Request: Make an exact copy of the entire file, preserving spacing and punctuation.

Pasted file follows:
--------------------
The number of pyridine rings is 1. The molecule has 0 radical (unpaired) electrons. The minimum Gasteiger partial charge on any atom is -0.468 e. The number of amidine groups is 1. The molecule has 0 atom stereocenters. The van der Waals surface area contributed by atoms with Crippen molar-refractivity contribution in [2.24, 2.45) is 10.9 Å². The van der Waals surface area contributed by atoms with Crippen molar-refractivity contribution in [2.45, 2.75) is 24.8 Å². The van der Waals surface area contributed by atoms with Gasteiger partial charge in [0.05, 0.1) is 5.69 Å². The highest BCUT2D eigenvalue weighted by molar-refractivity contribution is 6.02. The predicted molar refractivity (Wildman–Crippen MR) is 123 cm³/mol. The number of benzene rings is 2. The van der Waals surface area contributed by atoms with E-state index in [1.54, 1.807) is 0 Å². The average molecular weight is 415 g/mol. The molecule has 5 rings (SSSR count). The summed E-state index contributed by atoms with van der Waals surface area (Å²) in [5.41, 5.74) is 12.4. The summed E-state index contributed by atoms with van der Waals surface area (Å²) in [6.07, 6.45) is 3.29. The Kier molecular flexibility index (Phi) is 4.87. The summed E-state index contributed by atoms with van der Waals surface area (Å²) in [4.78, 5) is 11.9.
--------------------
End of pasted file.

The number of pyridine rings is 1. The molecule has 0 radical (unpaired) electrons. The minimum Gasteiger partial charge on any atom is -0.468 e. The number of amidine groups is 1. The molecule has 0 atom stereocenters. The van der Waals surface area contributed by atoms with Crippen molar-refractivity contribution in [2.24, 2.45) is 10.9 Å². The van der Waals surface area contributed by atoms with Crippen molar-refractivity contribution in [2.45, 2.75) is 24.8 Å². The van der Waals surface area contributed by atoms with Gasteiger partial charge in [0.05, 0.1) is 5.69 Å². The highest BCUT2D eigenvalue weighted by molar-refractivity contribution is 6.02. The predicted molar refractivity (Wildman–Crippen MR) is 123 cm³/mol. The number of benzene rings is 2. The van der Waals surface area contributed by atoms with E-state index in [1.54, 1.807) is 0 Å². The average molecular weight is 415 g/mol. The molecule has 5 rings (SSSR count). The summed E-state index contributed by atoms with van der Waals surface area (Å²) in [5.41, 5.74) is 12.4. The summed E-state index contributed by atoms with van der Waals surface area (Å²) in [6.07, 6.45) is 3.29. The Kier molecular flexibility index (Phi) is 4.87. The summed E-state index contributed by atoms with van der Waals surface area (Å²) in [4.78, 5) is 11.9.